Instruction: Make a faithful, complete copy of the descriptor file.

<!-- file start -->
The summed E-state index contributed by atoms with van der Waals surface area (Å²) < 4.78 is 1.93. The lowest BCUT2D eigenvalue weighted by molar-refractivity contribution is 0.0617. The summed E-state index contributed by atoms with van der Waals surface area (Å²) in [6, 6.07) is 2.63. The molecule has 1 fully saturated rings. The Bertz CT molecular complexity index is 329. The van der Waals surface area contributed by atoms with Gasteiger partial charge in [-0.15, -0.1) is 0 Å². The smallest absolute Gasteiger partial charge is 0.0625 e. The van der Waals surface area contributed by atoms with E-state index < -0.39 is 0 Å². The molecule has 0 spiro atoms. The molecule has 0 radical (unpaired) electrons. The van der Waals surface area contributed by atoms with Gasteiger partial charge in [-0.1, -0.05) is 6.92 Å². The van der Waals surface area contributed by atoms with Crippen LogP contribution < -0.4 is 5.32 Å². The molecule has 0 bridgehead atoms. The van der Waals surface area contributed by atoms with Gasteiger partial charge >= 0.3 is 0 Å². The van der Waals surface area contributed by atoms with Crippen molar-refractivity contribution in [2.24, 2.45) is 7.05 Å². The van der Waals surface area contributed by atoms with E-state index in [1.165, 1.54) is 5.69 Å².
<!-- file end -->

The summed E-state index contributed by atoms with van der Waals surface area (Å²) < 4.78 is 1.93. The lowest BCUT2D eigenvalue weighted by molar-refractivity contribution is 0.0617. The summed E-state index contributed by atoms with van der Waals surface area (Å²) in [6, 6.07) is 2.63. The molecule has 1 fully saturated rings. The Bertz CT molecular complexity index is 329. The van der Waals surface area contributed by atoms with Gasteiger partial charge in [-0.15, -0.1) is 0 Å². The smallest absolute Gasteiger partial charge is 0.0625 e. The van der Waals surface area contributed by atoms with E-state index < -0.39 is 0 Å². The molecule has 0 spiro atoms. The molecule has 0 radical (unpaired) electrons. The van der Waals surface area contributed by atoms with Gasteiger partial charge in [-0.1, -0.05) is 6.92 Å². The van der Waals surface area contributed by atoms with Crippen LogP contribution < -0.4 is 5.32 Å². The molecule has 0 bridgehead atoms. The van der Waals surface area contributed by atoms with Gasteiger partial charge >= 0.3 is 0 Å². The van der Waals surface area contributed by atoms with Crippen molar-refractivity contribution in [2.24, 2.45) is 7.05 Å². The van der Waals surface area contributed by atoms with E-state index in [1.165, 1.54) is 5.69 Å².